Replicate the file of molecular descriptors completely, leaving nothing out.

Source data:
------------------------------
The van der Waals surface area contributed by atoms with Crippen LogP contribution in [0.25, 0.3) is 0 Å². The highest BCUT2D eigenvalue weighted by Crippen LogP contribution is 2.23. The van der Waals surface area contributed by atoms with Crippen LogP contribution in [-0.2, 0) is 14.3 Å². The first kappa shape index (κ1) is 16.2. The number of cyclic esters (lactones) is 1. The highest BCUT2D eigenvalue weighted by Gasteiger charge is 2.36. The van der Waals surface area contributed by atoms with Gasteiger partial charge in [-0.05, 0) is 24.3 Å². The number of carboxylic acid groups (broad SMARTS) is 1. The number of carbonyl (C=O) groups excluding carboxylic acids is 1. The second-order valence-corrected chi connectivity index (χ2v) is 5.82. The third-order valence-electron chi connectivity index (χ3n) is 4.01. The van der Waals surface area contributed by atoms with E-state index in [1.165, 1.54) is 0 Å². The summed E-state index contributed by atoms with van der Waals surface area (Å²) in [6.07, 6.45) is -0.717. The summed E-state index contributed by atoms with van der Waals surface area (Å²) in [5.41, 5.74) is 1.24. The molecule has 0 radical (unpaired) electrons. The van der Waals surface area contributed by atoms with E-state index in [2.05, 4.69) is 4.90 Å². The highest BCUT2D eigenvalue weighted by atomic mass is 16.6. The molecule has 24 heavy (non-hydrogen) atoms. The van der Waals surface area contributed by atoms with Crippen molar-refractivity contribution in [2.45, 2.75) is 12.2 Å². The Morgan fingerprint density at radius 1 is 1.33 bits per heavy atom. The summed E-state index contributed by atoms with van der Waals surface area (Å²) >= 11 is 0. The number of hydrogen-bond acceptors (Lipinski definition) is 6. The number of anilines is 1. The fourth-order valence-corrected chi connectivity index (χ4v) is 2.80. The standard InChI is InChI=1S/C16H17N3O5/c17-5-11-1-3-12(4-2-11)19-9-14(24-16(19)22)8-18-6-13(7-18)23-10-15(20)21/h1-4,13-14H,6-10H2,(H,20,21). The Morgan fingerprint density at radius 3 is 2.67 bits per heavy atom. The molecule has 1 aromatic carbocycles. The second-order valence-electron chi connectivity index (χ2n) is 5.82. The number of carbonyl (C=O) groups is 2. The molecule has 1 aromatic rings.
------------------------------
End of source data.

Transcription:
The van der Waals surface area contributed by atoms with Crippen LogP contribution in [0.25, 0.3) is 0 Å². The highest BCUT2D eigenvalue weighted by Crippen LogP contribution is 2.23. The van der Waals surface area contributed by atoms with Crippen LogP contribution in [-0.2, 0) is 14.3 Å². The first kappa shape index (κ1) is 16.2. The number of cyclic esters (lactones) is 1. The highest BCUT2D eigenvalue weighted by Gasteiger charge is 2.36. The van der Waals surface area contributed by atoms with Gasteiger partial charge in [-0.05, 0) is 24.3 Å². The number of carboxylic acid groups (broad SMARTS) is 1. The number of carbonyl (C=O) groups excluding carboxylic acids is 1. The second-order valence-corrected chi connectivity index (χ2v) is 5.82. The third-order valence-electron chi connectivity index (χ3n) is 4.01. The van der Waals surface area contributed by atoms with E-state index in [1.165, 1.54) is 0 Å². The summed E-state index contributed by atoms with van der Waals surface area (Å²) in [6.07, 6.45) is -0.717. The summed E-state index contributed by atoms with van der Waals surface area (Å²) in [5.41, 5.74) is 1.24. The molecule has 0 radical (unpaired) electrons. The van der Waals surface area contributed by atoms with E-state index in [2.05, 4.69) is 4.90 Å². The highest BCUT2D eigenvalue weighted by atomic mass is 16.6. The molecule has 24 heavy (non-hydrogen) atoms. The van der Waals surface area contributed by atoms with Crippen molar-refractivity contribution in [2.45, 2.75) is 12.2 Å². The Morgan fingerprint density at radius 1 is 1.33 bits per heavy atom. The summed E-state index contributed by atoms with van der Waals surface area (Å²) >= 11 is 0. The number of hydrogen-bond acceptors (Lipinski definition) is 6. The number of anilines is 1. The fourth-order valence-corrected chi connectivity index (χ4v) is 2.80. The standard InChI is InChI=1S/C16H17N3O5/c17-5-11-1-3-12(4-2-11)19-9-14(24-16(19)22)8-18-6-13(7-18)23-10-15(20)21/h1-4,13-14H,6-10H2,(H,20,21). The Morgan fingerprint density at radius 3 is 2.67 bits per heavy atom. The molecule has 1 aromatic carbocycles. The second-order valence-electron chi connectivity index (χ2n) is 5.82. The number of carbonyl (C=O) groups is 2. The molecule has 1 aromatic rings.